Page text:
Reflecting Reader Realities in Children’s Literature

Published on: 
Thursday, 11 January 2018 - 5:32pm
By: 
Farrah Serroukh
Farrah Serroukh - blog

 

The act of reading at the deepest level fortifies the soul. Books invite us to identify and empathise with characters and to grapple with dilemmas and perspectives that exist outside our own frame of reference. Reading provides us with the opportunity to explore our humanity.

The reader brings their life experience to the page and necessarily draws on this to construct meaning from the words. To find a fragment of yourself in the pages of a book is a profound and powerful experience. It holds a mirror up to your existence and reassuringly suggests that you are not alone. Conversely, when the page offers insights that are beyond the reader’s personal experience it expands the membrane that is the bubble of your world and provides the opportunity to reflect on differences as well as the common threads of humanity that connect us.

As gate keepers to the world of books teachers have a responsibility to ensure that children experience books that reflect, value and validate their own realities as well as books that offer an insight into realities beyond their own to broaden and enrich their world perspective.

Think about the books that occupy the shelves of your class book corner or school library. Are there:

A range of books that explore themes that are commonly at the forefront of primary aged children’s minds?

  • Characters like Ed Vere’s misunderstood green beast in Bedtime for Monsters, where we come to appreciate that, just like any child, a goodnight kiss and a bedtime snack is all the Monster really interested in.
  • Overcoming classic childhood anxieties such as a fear of the dark alongside Lemony Snicket’s young protagonist Laszlo in The Dark makes the challenge less daunting.
  • The desire to belong and feel part of a community is central to children’s lives. The journey of discovery undertaken by Chris Judge’s Lonely Beast provides a stimulus for discussing our deep seated concerns about being isolated and to consider our collective responsibility to counter this.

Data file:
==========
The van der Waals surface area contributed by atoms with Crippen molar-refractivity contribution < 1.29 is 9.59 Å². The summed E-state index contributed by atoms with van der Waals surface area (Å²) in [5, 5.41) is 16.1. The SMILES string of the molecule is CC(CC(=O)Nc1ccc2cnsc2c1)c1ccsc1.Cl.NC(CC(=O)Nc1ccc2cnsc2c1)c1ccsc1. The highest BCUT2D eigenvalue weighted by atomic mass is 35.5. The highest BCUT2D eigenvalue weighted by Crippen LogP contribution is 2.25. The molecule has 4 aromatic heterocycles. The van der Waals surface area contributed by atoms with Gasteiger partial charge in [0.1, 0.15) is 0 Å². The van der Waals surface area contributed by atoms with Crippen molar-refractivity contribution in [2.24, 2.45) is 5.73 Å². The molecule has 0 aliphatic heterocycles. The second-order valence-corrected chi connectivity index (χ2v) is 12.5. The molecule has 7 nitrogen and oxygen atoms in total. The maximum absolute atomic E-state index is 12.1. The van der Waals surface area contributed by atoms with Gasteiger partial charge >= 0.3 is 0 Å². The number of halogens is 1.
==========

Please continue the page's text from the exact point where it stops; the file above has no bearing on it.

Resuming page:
• A breadth of books that encourage children to reflect and relate?

Jeanne Willis’s The Bog Baby invites children to reflect on what it truly means to care for someone other than ourselves. The selflessness exemplified in the story is both a touching and profound concept to grasp for young often egocentric minds.
Alexis Deacon and Viv Schwarz’s existential collaboration, I Am Henry Finch invites the reader to grapple with the existentialist notion of existence. Henry’s emerging self-consciousness and subsequent empowerment is a call to all readers to channel their own inner voice and power.
Francesca Sanna’s The Journey is a timely, important and powerful book that captures the heart breaking challenges common to many fleeing war torn countries. Books like this are necessary to help redress all too common xenophobic rhetoric and allow the space for readers to reflect on the resilience and strength of those who have had the misfortune to suffer similar plights.  

A selection of books that mirror identities but in which ‘otherness’ is not the underpinning feature?

In our efforts to increase visibility, we have a responsibility to ensure we do not limit ourselves to a narrow set of representations. The representation of any community must be as diverse as the community itself. If for example, the only books that feature ethnic minority characters in our classrooms are books in which overcoming struggle or celebrating difference are at the heart of the narrative, this can undermine the normalisation of reader realities and potentially problematize self-perception. Children must never feel that they are excluded from the literary space or only entitled to restricted access.

Books that illustrate:

  • the babies playfully tottering across the pages of Mem Fox and Helen Oxenbury’s Ten Little Fingers and Ten Little Toes,
  • the family and friends featured in Trish Cooke’s classic So Much,
  • Nita’s hospital visit in Henriette Barkow and Chris Petty’s Nita Goes to Hospital,
  • The pending arrival of a new sibling in Sarah Garland’s Billy and Belle and
  • The lyricism of Carolyn Robertson and Patricia de Villiers’ Two Mums and a Menagerie

all seek to hold up a mirror to the lived realities of young readers and in doing so unquestioningly normalise and ultimately validate those realities.

We need to expose the children in our care to a rich, varied and balanced diet of books that nourish their sense of self, books that allow them to experience positive reflections of their own realities as well as broadening their world view by offering insights into realities beyond their own.

This blog previously appeared in Collaboroo